Cybersecurity implications of the pandemic

July 2020

The COVID-19 pandemic has tested information technology (IT) infrastructures and cybersecurity systems in unprecedented ways. Lockdowns forced employees, including executives, to work from home indefinitely, and companies rushed to provide devices to maintain business continuity and technical support on secure networks. New working conditions, and the new ways of doing business they required, rendered many preexisting controls obsolete.

In some cases, criminals and other bad actors seized on the moment to infiltrate company systems in new and creative ways. The rise of layoffs and furloughs—at a time when the pandemic made it difficult to collect company hardware or deactivate network credentials—created additional risk. IT and cybersecurity departments adapted quickly; at times, though, they were more adaptive than proactive. Audit chairs want to understand which strategies and tactical responses were most effective and which lessons can be useful in future crises.

On 26 June 2020, members of the European Audit Committee Leadership Network (EACLN) met virtually to discuss these issues. They were joined by Robin Dargue, global chief information officer at WPP, and Antero Päivänsalo, chief information security officer at Nokia.

EACLN members and their guests explored the following three topics:

  • The pandemic disrupted IT systems and invited attacks
    The shift to remote work disrupted IT systems, employee behaviors, and cybersecurity defenses. Innovative responses maintained business continuity but increased risk by eroding controls. Bad actors adjusted their tactics to take advantage of technological disruptions and health-related anxieties.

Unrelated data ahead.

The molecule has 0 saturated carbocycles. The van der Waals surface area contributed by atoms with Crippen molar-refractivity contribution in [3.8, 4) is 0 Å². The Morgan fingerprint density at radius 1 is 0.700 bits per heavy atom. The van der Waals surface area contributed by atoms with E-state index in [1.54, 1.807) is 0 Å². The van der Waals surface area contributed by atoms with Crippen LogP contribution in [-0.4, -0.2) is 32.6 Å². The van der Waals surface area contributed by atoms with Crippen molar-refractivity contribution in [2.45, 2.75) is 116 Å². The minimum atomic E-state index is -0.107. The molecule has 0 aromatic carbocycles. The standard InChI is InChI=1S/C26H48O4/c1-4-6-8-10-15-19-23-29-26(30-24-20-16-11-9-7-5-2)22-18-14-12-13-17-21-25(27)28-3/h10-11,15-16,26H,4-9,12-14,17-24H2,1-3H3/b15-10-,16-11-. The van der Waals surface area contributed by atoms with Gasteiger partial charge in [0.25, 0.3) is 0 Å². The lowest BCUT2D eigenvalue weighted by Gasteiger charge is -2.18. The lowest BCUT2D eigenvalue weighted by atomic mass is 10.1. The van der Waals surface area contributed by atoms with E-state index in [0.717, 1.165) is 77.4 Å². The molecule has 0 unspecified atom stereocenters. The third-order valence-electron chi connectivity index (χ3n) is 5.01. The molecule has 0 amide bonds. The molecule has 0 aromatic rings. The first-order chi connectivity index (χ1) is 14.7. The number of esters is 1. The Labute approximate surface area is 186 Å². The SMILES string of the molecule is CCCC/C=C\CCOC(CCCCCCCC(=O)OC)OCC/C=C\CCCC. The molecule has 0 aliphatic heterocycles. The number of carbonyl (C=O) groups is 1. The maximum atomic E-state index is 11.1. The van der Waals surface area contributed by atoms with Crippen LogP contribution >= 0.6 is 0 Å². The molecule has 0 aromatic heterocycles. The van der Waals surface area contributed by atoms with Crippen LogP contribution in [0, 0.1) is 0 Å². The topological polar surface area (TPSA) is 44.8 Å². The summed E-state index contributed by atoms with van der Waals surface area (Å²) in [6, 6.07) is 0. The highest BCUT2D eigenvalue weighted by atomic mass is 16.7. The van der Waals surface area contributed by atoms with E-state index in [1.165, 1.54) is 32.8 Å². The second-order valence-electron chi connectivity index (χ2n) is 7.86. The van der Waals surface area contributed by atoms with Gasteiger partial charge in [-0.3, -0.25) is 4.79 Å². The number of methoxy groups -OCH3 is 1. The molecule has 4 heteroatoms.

• Company responses focused on communication and risk management
    Companies that responded quickly to the COVID-19 outbreak in Asia learned helpful lessons for the eventual pandemic. Principles-based central messaging that reached everyone in the organization immediately nurtured efficiency and agility. Adjusting controls ensured that business continuity did not create undue risk. Training refreshed and reinforced risk awareness. Risks associated with cloud storage and other third-party solutions were given renewed attention.

  • Board oversight requires engaging on the details
    Audit chairs can help their companies by engaging with and supporting their executives on cybersecurity and IT issues. Companies engaging cloud providers and other third parties should plan carefully and be aware of the downsides. Board oversight of these issues may in the future require additional board technical prowess.